“This is an investment in the future of the University,” President Morton Schapiro says. “Computer science has become a foundational discipline for many of our students, and faculty across the University are increasingly using computational thinking. It is important for Northwestern to continue to enable new paths for exploration. The time is right to make this commitment.”

Computer science and computational thinking have the potential to touch nearly every field at the University. Several Northwestern computer science professors have joint appointments in areas such as music, journalism and education — and many of the new faculty positions will be at new intersections of disciplines.

Computer science has been bolstered recently by several gifts to We Will. The Campaign for Northwestern. Life Trustee Dennis Chookaszian ’65 and his wife, Karen, established the Chookaszian Family Program in Computer Science. Trustee Peter Barris ’73 and his wife, Adrienne, endowed a new professorship in the Department of Electrical Engineering and Computer Science. Additionally, the McCormick School of Engineering’s Advisory Council supported a visiting professorship through a group gift last year.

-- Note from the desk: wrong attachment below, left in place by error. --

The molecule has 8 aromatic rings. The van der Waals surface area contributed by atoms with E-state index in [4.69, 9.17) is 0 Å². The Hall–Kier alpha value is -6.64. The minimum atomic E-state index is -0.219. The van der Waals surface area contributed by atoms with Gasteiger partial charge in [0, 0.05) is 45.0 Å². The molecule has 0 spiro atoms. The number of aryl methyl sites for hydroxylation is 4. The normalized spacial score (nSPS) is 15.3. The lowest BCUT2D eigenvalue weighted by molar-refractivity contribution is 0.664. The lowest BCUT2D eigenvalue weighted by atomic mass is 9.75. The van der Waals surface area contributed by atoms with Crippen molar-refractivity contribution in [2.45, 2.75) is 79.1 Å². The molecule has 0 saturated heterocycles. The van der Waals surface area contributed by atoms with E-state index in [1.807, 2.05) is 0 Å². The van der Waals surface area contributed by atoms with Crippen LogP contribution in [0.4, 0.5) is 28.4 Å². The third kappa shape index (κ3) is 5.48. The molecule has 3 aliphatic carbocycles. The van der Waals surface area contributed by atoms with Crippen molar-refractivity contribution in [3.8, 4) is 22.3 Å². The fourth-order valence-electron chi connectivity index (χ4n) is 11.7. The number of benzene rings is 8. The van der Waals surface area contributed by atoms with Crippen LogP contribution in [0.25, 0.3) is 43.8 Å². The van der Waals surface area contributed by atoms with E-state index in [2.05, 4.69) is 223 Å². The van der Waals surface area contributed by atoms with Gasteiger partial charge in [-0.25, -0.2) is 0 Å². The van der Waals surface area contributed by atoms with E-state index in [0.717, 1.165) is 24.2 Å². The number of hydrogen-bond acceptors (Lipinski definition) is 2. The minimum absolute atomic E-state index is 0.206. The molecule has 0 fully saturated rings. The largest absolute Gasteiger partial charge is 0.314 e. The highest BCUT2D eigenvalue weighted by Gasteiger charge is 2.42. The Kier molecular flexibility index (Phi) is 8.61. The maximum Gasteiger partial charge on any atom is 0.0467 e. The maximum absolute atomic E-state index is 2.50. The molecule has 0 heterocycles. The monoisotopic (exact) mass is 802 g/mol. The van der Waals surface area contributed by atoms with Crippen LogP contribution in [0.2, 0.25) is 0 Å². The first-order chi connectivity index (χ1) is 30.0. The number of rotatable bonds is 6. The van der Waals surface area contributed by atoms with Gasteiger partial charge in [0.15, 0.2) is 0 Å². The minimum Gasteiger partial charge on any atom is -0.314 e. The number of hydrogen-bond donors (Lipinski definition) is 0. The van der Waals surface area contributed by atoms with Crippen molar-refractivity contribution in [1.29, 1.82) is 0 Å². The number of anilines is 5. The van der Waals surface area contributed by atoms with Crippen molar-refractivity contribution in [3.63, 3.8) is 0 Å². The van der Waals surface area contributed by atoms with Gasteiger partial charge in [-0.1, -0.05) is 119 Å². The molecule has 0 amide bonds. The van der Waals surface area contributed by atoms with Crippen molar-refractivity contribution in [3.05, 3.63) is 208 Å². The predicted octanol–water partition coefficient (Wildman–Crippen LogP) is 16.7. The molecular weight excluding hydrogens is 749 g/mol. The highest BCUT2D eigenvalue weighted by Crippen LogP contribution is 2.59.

Northwestern is uniquely positioned to provide students with the computer science training they need to succeed in today’s job market, says Tania Neild, who earned a doctorate in computer engineering from Northwestern in 1999 and is founder and CEO of InfoGrate, an information technology consulting company. She and her husband, Carter, made a gift last year that created a computer science fellowship for graduate students.

“Northwestern has struck a phenomenal balance between teaching computer science and conducting outstanding research and development in computers,” says Neild, who serves on the McCormick Advisory Council. “That’s where Northwestern stands out.”

Help support Northwestern’s computer science expansion by making your gift today at All gifts, of any size, count toward the “We Will” Campaign.